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Author: Joseph G. Moore

-humans and other ecosystems. Nevertheless, I think even the most hardened scientist will agree that what motivates an investigation in environmental studies is not merely describing and appreciating the workings of nature (including our role within it), but a moral concern that things should go one way

In: Making Scientific Discoveries

discovery is a matter that is at least in part an institutional fact. To motivate this viewpoint he asks us to consider three examples. In the first, Albert discovers a hole in his sock (Michel 2019, 416–7). Michel describes this as an event that Albert performs in solitude; our calling it a discovery

In: Making Scientific Discoveries
Author: Josef Seifert

. The questions relative to the dignity of the life of personal beings, a life which we experience with indubitable evidence in ourselves, and even the questions pertinent to the value of all living beings, were present all along in our preceding investigations. From their inception, we have

In: What is Life?
Author: James A. Marcum

is not reducible or explainable simply in terms of body parts; rather the patient's body is embedded in a life-world, composed of the patient's everyday (bodily) experience within a lived context. The patient is or exists as an integrated body, not simply as a collection of separate body parts

In: Interdisciplinary Perspectives on Health, Illness and Disease
Author: Jon E. Cutler

moriendi is ars vivendi: The art of dying is the art of living. The honesty and grace of the years of life that are ending is the real measure of how we die. The dignity we create in the time allotted to us 180 Ars Moriendi becomes a continuum with the dignity we achieve by selflessness of accepting

In: Interdisciplinary Perspectives on Health, Illness and Disease
Author: Jacques Kriel

terms of initial conditions and forces that interact according to natu- ral laws. Something has been explained once it has been descr ibed as a mechanism. Because of the explanatory and predictive power of the developing natu- ral-science paradigm, it was applied to the biological or life-world on the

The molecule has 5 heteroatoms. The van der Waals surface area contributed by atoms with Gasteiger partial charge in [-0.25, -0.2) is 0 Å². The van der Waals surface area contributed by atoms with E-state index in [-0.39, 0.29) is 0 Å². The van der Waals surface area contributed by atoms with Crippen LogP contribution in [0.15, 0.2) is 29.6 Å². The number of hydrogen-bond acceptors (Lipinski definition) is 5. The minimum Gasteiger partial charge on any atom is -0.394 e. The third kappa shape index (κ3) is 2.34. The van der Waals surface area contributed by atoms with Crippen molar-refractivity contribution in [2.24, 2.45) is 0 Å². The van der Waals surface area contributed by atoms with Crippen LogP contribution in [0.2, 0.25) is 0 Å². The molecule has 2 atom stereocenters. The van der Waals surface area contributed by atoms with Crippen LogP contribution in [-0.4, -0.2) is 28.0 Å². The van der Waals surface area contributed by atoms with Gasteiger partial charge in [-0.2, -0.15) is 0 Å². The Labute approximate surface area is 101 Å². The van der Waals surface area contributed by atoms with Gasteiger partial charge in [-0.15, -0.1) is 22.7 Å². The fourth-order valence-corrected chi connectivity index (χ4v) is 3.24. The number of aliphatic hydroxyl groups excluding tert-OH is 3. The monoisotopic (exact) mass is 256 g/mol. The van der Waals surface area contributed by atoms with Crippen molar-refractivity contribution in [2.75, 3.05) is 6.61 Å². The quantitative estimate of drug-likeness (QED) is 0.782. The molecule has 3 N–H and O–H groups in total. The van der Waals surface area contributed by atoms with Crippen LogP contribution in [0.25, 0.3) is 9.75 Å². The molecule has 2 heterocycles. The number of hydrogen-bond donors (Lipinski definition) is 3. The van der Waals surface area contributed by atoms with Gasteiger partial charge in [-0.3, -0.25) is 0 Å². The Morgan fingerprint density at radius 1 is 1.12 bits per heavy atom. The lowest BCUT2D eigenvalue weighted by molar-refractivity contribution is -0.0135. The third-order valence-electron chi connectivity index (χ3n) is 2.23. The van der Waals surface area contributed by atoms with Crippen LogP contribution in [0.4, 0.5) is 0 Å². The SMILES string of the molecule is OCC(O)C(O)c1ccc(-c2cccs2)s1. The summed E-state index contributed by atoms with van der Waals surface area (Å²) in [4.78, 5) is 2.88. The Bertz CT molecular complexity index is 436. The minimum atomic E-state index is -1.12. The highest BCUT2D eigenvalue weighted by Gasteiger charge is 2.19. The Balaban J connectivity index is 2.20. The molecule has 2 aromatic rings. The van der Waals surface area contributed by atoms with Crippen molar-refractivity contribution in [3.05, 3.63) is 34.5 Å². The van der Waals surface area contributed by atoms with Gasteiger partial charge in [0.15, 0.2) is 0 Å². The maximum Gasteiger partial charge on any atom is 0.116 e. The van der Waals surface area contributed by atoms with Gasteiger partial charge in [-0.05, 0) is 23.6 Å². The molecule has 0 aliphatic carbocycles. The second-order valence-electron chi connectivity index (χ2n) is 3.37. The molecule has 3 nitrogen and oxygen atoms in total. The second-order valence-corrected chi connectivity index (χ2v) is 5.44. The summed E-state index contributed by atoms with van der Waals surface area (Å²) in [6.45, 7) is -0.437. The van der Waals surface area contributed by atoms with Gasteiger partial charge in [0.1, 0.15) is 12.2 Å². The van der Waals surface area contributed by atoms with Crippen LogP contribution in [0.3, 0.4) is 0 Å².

In: Matter, Mind, and Medicine

latter. For the first time in history, living beings had been patented. Only three years later, the so-called OncoMouse, a little mouse modified in the laboratories of Harvard University to develop a tumour at a pre-established stage of its life, became the first animal to be patented. It was the

In: Brill's Companion to the Philosophy of Biology

life-cycles compared to their human observers, plants can be studied on a longitudinal basis more thoroughly than can human beings. Thirdly, environments must be carefully controlled, and, 204 WILLIAMS again, biologists can exercise control for plants but not for people. For these reasons, I will

In: Evolution and Human Values
Author: Roman Kubicki

giving the same shout imbued with doubt, melancholy and weariness, the shout in defiance of life. Even dying Socrates, said that living is equivalent to being ill for a long time. He admitted that he should buy a cock for Asclepios. Even Socrates has had enough of life. So long is thought wise and

In: The Courage of Doing Philosophy
Author: Howard L. Kaye

symbolically or as a charming but primitive myth which despite its out-dated cosmology contains important truths about life's ultimate origins and about our own problematic nature. For them, a God who creates by natural selection may be just as believable as one who creates through word and division. Even

In: Evolution and Human Values